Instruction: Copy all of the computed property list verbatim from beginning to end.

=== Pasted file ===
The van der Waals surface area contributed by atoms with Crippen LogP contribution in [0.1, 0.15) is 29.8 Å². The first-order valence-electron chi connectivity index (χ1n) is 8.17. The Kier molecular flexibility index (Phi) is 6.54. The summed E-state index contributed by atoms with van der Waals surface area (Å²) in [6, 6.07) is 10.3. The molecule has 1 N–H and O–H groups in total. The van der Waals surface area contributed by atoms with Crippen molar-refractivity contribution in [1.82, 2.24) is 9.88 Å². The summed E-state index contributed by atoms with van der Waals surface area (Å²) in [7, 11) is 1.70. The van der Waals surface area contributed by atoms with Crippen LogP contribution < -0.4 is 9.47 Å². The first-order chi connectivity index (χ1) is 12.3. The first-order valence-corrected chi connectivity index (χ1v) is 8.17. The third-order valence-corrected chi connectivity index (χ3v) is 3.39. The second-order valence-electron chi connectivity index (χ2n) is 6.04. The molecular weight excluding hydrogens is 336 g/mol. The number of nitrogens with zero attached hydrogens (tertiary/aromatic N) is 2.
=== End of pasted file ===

The van der Waals surface area contributed by atoms with Crippen LogP contribution in [0.1, 0.15) is 29.8 Å². The first-order valence-electron chi connectivity index (χ1n) is 8.17. The Kier molecular flexibility index (Phi) is 6.54. The summed E-state index contributed by atoms with van der Waals surface area (Å²) in [6, 6.07) is 10.3. The molecule has 1 N–H and O–H groups in total. The van der Waals surface area contributed by atoms with Crippen molar-refractivity contribution in [1.82, 2.24) is 9.88 Å². The summed E-state index contributed by atoms with van der Waals surface area (Å²) in [7, 11) is 1.70. The van der Waals surface area contributed by atoms with Crippen LogP contribution < -0.4 is 9.47 Å². The first-order chi connectivity index (χ1) is 12.3. The first-order valence-corrected chi connectivity index (χ1v) is 8.17. The third-order valence-corrected chi connectivity index (χ3v) is 3.39. The second-order valence-electron chi connectivity index (χ2n) is 6.04. The molecular weight excluding hydrogens is 336 g/mol. The number of nitrogens with zero attached hydrogens (tertiary/aromatic N) is 2.